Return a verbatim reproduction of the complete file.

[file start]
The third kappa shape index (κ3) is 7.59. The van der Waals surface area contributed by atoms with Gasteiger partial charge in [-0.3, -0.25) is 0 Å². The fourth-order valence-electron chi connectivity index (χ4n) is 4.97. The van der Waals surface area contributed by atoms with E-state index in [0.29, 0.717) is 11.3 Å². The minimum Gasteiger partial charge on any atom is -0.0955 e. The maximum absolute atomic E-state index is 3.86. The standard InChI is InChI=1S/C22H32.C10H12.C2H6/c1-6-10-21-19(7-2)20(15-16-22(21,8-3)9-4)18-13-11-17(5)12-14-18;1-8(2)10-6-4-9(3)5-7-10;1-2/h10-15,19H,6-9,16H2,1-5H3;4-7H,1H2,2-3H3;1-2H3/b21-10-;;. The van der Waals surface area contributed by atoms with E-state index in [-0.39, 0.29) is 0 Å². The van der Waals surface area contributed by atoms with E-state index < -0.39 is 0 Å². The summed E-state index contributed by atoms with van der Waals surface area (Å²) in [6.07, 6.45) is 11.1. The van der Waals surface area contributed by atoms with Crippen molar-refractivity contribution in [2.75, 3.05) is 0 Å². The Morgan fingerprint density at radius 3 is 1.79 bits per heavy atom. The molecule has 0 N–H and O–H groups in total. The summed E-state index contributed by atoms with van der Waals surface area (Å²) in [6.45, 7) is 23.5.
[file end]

The third kappa shape index (κ3) is 7.59. The van der Waals surface area contributed by atoms with Gasteiger partial charge in [-0.3, -0.25) is 0 Å². The fourth-order valence-electron chi connectivity index (χ4n) is 4.97. The van der Waals surface area contributed by atoms with E-state index in [0.29, 0.717) is 11.3 Å². The minimum Gasteiger partial charge on any atom is -0.0955 e. The maximum absolute atomic E-state index is 3.86. The standard InChI is InChI=1S/C22H32.C10H12.C2H6/c1-6-10-21-19(7-2)20(15-16-22(21,8-3)9-4)18-13-11-17(5)12-14-18;1-8(2)10-6-4-9(3)5-7-10;1-2/h10-15,19H,6-9,16H2,1-5H3;4-7H,1H2,2-3H3;1-2H3/b21-10-;;. The van der Waals surface area contributed by atoms with E-state index in [-0.39, 0.29) is 0 Å². The van der Waals surface area contributed by atoms with E-state index < -0.39 is 0 Å². The summed E-state index contributed by atoms with van der Waals surface area (Å²) in [6.07, 6.45) is 11.1. The van der Waals surface area contributed by atoms with Crippen molar-refractivity contribution in [2.75, 3.05) is 0 Å². The Morgan fingerprint density at radius 3 is 1.79 bits per heavy atom. The molecule has 0 N–H and O–H groups in total. The summed E-state index contributed by atoms with van der Waals surface area (Å²) in [6.45, 7) is 23.5.